Edible Wild Plants in Ireland

Pineapple mayweedThe green land of Ireland displays many colorful plants in every season, many of which are edible. Foraging for wild edibles is an ancient pastime that is still enjoyed today. Of course, one must be 100 percent positive of the identification of a wild plant before eating it. It takes time to learn how to identify wild edibles. Consult a plant identification book or someone with local plant knowledge if you are unsure of what you have found.


These are also known as "frochan" in Ireland, according to amateur botanist Zoë Devlin, who has studied Ireland plant life for more than 30 years. These small berries are similar to huckleberries and contain a large amount of vitamin C. They can be used in jams, pies, muffins and tarts, or raw atop hot or cold cereal. The deep blue berries grow on low shrubs that have small ovate leaves and pink bell-shaped flowers. It is found around mountainsides and in low-growing woods and heathlands in all of Ireland.

Pineapple Weed (pictured top)

This plant is easily identified by its distinctive yellow flower heads and its pineapple scent. The feathered, pinnate leaves can be used in salads and to make tea. It blooms into November, and can be found nearly everywhere in Ireland and Great Britain.

Wild Garlic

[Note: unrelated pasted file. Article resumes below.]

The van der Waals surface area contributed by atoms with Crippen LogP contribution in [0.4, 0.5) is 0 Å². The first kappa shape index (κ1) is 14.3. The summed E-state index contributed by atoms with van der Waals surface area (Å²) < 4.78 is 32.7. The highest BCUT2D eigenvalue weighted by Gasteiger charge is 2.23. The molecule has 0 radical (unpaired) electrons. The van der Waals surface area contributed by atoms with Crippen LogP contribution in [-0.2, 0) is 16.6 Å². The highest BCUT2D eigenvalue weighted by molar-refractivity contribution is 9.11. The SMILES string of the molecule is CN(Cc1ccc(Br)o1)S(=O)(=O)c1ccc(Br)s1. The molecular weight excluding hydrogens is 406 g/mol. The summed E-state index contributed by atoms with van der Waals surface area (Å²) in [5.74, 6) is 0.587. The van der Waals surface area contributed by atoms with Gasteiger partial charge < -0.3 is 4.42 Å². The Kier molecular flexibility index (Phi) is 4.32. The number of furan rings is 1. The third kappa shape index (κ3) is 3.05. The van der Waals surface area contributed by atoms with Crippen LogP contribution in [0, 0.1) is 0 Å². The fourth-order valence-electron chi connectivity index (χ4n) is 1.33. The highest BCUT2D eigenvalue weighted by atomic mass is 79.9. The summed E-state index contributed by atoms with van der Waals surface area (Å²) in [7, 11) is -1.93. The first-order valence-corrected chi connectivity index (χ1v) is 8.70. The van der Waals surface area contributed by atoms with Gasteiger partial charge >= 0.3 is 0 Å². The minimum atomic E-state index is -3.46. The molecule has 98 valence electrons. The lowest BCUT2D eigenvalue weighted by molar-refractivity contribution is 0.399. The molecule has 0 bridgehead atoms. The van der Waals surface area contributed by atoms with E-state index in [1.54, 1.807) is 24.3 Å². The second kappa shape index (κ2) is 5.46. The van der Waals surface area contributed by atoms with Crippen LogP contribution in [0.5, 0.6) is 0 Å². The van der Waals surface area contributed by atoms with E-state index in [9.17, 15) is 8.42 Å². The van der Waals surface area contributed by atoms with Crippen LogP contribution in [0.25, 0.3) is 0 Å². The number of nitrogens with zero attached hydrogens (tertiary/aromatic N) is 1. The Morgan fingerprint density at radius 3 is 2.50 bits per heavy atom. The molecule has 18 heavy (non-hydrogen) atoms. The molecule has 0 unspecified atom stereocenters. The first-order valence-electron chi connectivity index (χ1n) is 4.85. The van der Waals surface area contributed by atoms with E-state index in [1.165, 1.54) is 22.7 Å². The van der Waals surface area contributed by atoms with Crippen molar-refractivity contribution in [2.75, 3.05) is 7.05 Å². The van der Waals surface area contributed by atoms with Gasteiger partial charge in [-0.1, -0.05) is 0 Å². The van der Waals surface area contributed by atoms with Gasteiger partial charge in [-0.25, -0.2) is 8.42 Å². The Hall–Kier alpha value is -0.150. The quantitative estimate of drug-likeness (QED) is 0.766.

This can be found all over the coastal regions of Ireland. They like to grow in the shade of roadsides, hedges and banks. It is also known as "three-cornered leek," and has beautiful white bell-shaped flowers with pale green lines down each petal that bloom in the spring. It has a strong aroma. The bulbs are dug up and used in a wide range of dishes, including garlic soup.

Lamb's Lettuce

Lamb's lettuce is a fragile plant that can be a tender and sweet addition to a salad. It should be eaten young, as it takes on a more bitter taste as it ages several days after being picked. It contains vitamins B and C, and is excellent dressed with lemon or vinaigrette dressings.

Other Edibles

There are many other wild edibles in Ireland, including primrose, purple curly kale and nearly 120 varieties of mushrooms.

Article Written By Naomi Judd

Naomi M. Judd is a naturalist, artist and writer. Her work has been published in various literary journals, newspapers and websites. Judd holds a self-designed Bachelor of Arts in adventure writing from Plymouth State University and is earning a Master of Fine Arts in creative writing from the University of Southern Maine.

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